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Errors of fact and errors of interpretation

Reader comment on item: Is Allah God?
in response to reader comment: And the Quraan was not manipulated by people ? Oh please give me break.

Submitted by Carolyn (United States), Oct 13, 2007 at 18:22

There may be errors of fact and errors of interpretation in any text. The first is proof of fallacy. The second is not. Let us go through the claims listed:

1) If Muhammad was illiterate, he could not have written the Qu'ran.

That would be a reason for him not being able to write it without divine intervention. The Qu'ran claims that despite Muhammed's inability to read or write, God commanded him to read, so he read. Thus the above claim is an error of interpretation and whether it is true or not, it is irrelevant to the proof. Interestingly, I do not know of a place where Muhammed was told to write.

HOWEVER, Muhammed was a wealthy merchant. It is highly unlikely that Muhammed would have been illiterate given this trade. This is not a proof against this claim but it makes the claim in the Qu'ran suspect. Thus, if we can prove that Muhammed is literate, it would showcase an error of fact in the Qu'ran. I do not know if this has been done but circumstantial evidence suggests that he was not illiterate.

2) "And wasn't the Quraan created many years after muhammed's death"

Yes -- and no. The following is the generally accepted account: The version we use today was compiled by Caliph Uthman approximately 20 years after Mohammed's death because (guess what!) different Muslim communities had taken to writing it down and reading it DIFFERENTLY. So he standardized it. The fact is that there are words in the Qu'ran that are NOT Arabic. That means that these words could be transliterated into Arabic differently (example in English is the spelling of the Chinese capital city as Beijing or Peking).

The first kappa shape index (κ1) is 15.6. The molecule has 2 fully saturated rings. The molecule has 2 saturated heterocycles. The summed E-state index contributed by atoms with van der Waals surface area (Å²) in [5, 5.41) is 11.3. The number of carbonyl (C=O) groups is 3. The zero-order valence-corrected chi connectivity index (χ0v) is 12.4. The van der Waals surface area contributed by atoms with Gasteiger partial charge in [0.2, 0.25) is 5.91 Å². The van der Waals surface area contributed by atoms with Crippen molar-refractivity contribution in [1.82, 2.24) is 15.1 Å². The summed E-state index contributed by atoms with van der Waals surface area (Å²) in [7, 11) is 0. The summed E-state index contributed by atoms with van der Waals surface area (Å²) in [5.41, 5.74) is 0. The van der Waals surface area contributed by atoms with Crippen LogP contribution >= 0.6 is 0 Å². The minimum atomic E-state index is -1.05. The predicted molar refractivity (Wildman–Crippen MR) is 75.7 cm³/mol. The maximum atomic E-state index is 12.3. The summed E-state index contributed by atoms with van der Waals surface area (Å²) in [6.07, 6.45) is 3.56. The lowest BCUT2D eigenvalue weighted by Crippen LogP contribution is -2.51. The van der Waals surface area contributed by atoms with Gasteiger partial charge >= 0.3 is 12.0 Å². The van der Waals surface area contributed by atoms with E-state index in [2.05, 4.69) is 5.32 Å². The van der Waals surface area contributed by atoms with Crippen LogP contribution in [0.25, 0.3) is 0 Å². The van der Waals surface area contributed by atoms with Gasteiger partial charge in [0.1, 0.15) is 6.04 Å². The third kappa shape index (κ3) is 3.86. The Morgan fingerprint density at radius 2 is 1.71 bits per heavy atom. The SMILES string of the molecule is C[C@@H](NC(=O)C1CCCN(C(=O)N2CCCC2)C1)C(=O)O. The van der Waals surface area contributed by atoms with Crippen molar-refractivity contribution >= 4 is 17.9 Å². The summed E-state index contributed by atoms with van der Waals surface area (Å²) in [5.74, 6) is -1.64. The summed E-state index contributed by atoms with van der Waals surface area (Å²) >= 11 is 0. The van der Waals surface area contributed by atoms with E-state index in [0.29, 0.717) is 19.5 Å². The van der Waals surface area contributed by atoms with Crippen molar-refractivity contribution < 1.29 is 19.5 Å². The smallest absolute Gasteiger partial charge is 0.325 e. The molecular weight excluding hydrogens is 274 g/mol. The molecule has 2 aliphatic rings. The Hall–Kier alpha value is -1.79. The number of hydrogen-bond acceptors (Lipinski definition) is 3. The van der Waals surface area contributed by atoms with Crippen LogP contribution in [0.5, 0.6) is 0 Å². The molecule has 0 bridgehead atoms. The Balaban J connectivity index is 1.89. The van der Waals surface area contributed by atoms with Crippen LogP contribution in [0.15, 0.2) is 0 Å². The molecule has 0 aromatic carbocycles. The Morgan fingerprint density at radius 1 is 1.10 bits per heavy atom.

The Caliph Uthman ordered all copies of the Qu'ran that were not as officially compiled DESTROYED. That means that we cannot be certain if the textual changes were because of transliteration issues or because (OMG) they contained (what were considered to be) errors. It is also generally accepted that there have been changes in punctuation and diacritic marks that affect how the words are pronounced since the Uthmanic text was compiled. Indeed, early versions of the Qu'ran do differ in these diacritic marks. However, there are no alterations (that have been discerned) in the text itself. The destruction of the alternative texts does lead some scholars to wonder if the Qu'ran had been altered. If an alternative text is found that differs materially, this would be a error in fact but currently all we have is circumstantial evidence that this MIGHT have occurred.

3) "during Ramadan how do muslims in Alaska keep fasting during the day when part of their summer it's day light for weeks in a row with out the sun ever going down"

One can always use Mecca's time. That would again be an error in interpretation, not in fact.